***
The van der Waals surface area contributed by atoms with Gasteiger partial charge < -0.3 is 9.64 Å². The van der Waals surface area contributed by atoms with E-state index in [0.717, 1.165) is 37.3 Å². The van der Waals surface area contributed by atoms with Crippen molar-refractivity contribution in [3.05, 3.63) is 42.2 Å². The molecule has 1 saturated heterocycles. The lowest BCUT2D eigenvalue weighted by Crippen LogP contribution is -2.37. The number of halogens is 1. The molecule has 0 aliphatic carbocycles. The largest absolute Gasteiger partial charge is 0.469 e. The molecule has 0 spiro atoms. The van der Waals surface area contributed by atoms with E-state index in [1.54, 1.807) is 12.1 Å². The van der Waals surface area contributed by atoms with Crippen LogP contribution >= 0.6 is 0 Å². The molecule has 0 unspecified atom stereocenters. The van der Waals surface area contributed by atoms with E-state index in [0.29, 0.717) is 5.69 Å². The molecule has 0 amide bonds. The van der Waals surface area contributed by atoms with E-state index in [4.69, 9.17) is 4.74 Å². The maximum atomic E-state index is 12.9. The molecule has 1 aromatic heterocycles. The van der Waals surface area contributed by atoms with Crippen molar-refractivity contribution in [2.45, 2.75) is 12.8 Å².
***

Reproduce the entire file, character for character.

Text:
The van der Waals surface area contributed by atoms with Gasteiger partial charge < -0.3 is 9.64 Å². The van der Waals surface area contributed by atoms with E-state index in [0.717, 1.165) is 37.3 Å². The van der Waals surface area contributed by atoms with Crippen molar-refractivity contribution in [3.05, 3.63) is 42.2 Å². The molecule has 1 saturated heterocycles. The lowest BCUT2D eigenvalue weighted by Crippen LogP contribution is -2.37. The number of halogens is 1. The molecule has 0 aliphatic carbocycles. The largest absolute Gasteiger partial charge is 0.469 e. The molecule has 0 spiro atoms. The van der Waals surface area contributed by atoms with E-state index in [1.54, 1.807) is 12.1 Å². The van der Waals surface area contributed by atoms with Crippen LogP contribution >= 0.6 is 0 Å². The molecule has 0 unspecified atom stereocenters. The van der Waals surface area contributed by atoms with E-state index in [0.29, 0.717) is 5.69 Å². The molecule has 0 amide bonds. The van der Waals surface area contributed by atoms with E-state index in [4.69, 9.17) is 4.74 Å². The maximum atomic E-state index is 12.9. The molecule has 1 aromatic heterocycles. The van der Waals surface area contributed by atoms with Crippen molar-refractivity contribution in [2.45, 2.75) is 12.8 Å².